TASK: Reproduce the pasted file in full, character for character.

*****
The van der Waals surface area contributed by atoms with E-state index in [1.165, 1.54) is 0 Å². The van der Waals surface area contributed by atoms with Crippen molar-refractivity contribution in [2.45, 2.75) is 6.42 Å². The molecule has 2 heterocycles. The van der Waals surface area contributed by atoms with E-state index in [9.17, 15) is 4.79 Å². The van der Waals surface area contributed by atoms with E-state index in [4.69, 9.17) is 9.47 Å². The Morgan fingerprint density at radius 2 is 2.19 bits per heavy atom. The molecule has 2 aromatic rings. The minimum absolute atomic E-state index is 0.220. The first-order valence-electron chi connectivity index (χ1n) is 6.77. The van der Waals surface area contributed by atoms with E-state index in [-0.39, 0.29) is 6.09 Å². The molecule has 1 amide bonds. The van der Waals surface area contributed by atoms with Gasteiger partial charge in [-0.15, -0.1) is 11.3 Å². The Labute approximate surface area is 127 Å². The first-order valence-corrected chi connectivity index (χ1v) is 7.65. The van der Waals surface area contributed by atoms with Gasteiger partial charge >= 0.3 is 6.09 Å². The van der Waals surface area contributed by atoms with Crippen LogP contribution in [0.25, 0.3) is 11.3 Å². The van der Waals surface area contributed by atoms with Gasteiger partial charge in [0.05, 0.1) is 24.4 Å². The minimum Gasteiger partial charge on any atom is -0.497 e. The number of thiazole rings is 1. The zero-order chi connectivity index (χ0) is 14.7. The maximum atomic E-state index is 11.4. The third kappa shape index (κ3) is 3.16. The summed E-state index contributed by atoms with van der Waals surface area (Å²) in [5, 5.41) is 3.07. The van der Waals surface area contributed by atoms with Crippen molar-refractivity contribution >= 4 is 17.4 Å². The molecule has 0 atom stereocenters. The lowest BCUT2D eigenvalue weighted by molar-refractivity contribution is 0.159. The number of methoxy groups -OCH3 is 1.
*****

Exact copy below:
The van der Waals surface area contributed by atoms with E-state index in [1.165, 1.54) is 0 Å². The van der Waals surface area contributed by atoms with Crippen molar-refractivity contribution in [2.45, 2.75) is 6.42 Å². The molecule has 2 heterocycles. The van der Waals surface area contributed by atoms with E-state index in [9.17, 15) is 4.79 Å². The van der Waals surface area contributed by atoms with E-state index in [4.69, 9.17) is 9.47 Å². The Morgan fingerprint density at radius 2 is 2.19 bits per heavy atom. The molecule has 2 aromatic rings. The minimum absolute atomic E-state index is 0.220. The first-order valence-electron chi connectivity index (χ1n) is 6.77. The van der Waals surface area contributed by atoms with E-state index in [-0.39, 0.29) is 6.09 Å². The molecule has 1 amide bonds. The van der Waals surface area contributed by atoms with Gasteiger partial charge in [-0.15, -0.1) is 11.3 Å². The Labute approximate surface area is 127 Å². The first-order valence-corrected chi connectivity index (χ1v) is 7.65. The van der Waals surface area contributed by atoms with Gasteiger partial charge >= 0.3 is 6.09 Å². The van der Waals surface area contributed by atoms with Crippen LogP contribution in [0.25, 0.3) is 11.3 Å². The van der Waals surface area contributed by atoms with Gasteiger partial charge in [0.05, 0.1) is 24.4 Å². The minimum Gasteiger partial charge on any atom is -0.497 e. The number of thiazole rings is 1. The zero-order chi connectivity index (χ0) is 14.7. The maximum atomic E-state index is 11.4. The third kappa shape index (κ3) is 3.16. The summed E-state index contributed by atoms with van der Waals surface area (Å²) in [5, 5.41) is 3.07. The van der Waals surface area contributed by atoms with Crippen molar-refractivity contribution >= 4 is 17.4 Å². The molecule has 0 atom stereocenters. The lowest BCUT2D eigenvalue weighted by molar-refractivity contribution is 0.159. The number of methoxy groups -OCH3 is 1.